The Cyclone Mark V Engine is a steam engine in which the engine, steam generator, condenser and feed pump are integrated into a single compact unit. The company Cyclone Power Technologies of Pampano Beach, Florida was founded by inventor Harry Schoell to develop and market this engine. The Cyclone Mark V Engine is a six cylinder radial uniflow engine of two inch bore and two inch stroke. Pistons are single acting. The engine is claimed to produce 100 hp at 3600 rpm using steam at 3200 psi and 1200 °F.
|Sep 13, 2005||Harry Schoell files for U.S. Patent "Heat regenerative engine" on what will become known as the Cyclone Mark V Engine.|
|April 2008||Popular Science Magazine named the cyclone engine Invention of The Year. No engine had yet been built.|
|July 30, 2009||First two Mark V engines are sold to customer Phoenix Power Group LLC of Tennessee with a quoted delivery time of six months. The contract required that "The Mark V engine shall produce approximately 92hp" and that "The final working prototype engine will have been thoroughly tested by continuously running the engine at a minimum of ¾ power for 7 consecutive days". The contract contained a late delivery penalty clause of $25,000 per month if engines were not delivered within nine months.|
|December 9, 2009||Cyclone Power Technologies promises a high performance Mark V engine to Chuk Williams who was building a race car to break the land speed record for steam powered cars.|
|December 11, 2009||A license is provided to Great Wall Alternative Power Systems Ltd, to produce Mark V engines for the China market. Technology was to be transferred "Upon the completion by Cyclone Power Technologies of its initial pre-production prototype Mark V engine in the United States, anticipated to be in mid to late 2010".|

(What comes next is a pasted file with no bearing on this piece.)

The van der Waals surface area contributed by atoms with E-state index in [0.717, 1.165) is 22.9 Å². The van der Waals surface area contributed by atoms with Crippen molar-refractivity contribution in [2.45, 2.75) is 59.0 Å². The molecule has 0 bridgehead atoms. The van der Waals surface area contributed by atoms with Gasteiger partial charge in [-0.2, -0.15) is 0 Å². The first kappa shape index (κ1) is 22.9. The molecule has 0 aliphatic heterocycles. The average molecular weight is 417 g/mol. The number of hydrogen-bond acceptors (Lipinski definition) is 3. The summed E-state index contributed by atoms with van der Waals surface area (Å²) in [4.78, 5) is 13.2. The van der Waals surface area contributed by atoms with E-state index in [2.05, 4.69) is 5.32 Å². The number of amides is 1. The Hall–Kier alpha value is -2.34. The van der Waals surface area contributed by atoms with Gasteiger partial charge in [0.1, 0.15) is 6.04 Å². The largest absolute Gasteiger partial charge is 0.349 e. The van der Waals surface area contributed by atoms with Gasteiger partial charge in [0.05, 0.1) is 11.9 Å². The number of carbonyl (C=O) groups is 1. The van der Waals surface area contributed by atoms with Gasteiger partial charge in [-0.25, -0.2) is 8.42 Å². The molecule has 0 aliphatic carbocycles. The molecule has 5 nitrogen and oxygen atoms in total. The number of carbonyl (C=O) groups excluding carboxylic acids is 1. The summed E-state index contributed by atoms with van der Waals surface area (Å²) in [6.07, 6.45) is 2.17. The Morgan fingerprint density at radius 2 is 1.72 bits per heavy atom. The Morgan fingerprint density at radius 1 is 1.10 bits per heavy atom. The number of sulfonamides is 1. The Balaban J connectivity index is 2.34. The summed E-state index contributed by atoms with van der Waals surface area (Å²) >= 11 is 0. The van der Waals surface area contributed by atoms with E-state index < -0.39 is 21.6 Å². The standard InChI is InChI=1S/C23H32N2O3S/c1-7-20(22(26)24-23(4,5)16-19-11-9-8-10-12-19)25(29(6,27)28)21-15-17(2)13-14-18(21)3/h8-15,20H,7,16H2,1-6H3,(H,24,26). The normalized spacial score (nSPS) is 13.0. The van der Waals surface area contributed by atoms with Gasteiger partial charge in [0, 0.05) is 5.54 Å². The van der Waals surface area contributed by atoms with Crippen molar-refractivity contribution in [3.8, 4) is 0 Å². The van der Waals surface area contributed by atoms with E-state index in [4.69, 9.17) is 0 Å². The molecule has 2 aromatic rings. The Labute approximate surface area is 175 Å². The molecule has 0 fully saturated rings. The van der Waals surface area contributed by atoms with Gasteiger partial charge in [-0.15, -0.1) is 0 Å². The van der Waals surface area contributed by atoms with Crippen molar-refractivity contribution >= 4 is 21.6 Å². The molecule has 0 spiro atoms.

|October 18, 2010||Contract with Phoenix Power Group amended to substitute the delivery of two "WHE-25" (a small, simple steam engine) for the two Mark V engines in the original contract. However, the contract continues to state "Cyclone continues to use its best efforts to deliver two Mark V working prototype engines to Phoenix as soon as possible."|
|April, 2011||The Raytheon company orders "multiple" Mark V engines. Two engines were delivered to Raytheon in June 2012, although the delivered engines were "MantaRay 36" engines rather than Mark Vs. The MantaRay engine did not have the burner, steam generator, condenser or combustion air preheaters of the Mark V engine. There has been no news of these engines since the announcement of that delivery.|
|May, 2011||Cyclone Power Technologies builds a speedboat, the 'GG Mom', to break the water speed record for steam powered boats using the Mark V engine. Although they state record attempts will be made that summer, the boat never appears to have been run.|
|September 12, 2011||The Combilift corporation in Ireland orders two Mark V engines. The contract specifies the engines will be "Run at Cyclone for a minimum of 50 hours prior to delivery to Combilift". Delivery was to be in July, 2012.|
|March 23, 2012||After numerous delays in the promised delivery of the Mark V engine for the land speed car, Chuk Williams announces the collaboration with Cyclone has ended. Chuk obtains a steam engine and runs his car on the Bonneville Salt Flats in October, 2012|
|April 2012||The contracted engines were not yet delivered to Phoenix Power group and "As of April 2012, the maximum $400,000 contracted penalty has been provided" for the late delivery.|
|January 2, 2013||James Landon, CEO of Cyclone Power Technologies issues Letter to Shareholders and states: "To assist us in moving this project towards completion, we have recruited contractors with expertise in certain areas such as condensing systems. We are confident that we can start delivery of engines to our customer in the first half of 2013.|
|February 2013||James Landon resigns as CEO and Director of Cyclone Power Technologies. There is no further mention of contractors assisting in overcoming development problems with the Mark V engine.|
|September 2013||Great Wall Alternative Power Systems terminates Mark V engine license agreement with Cyclone Power Technologies.|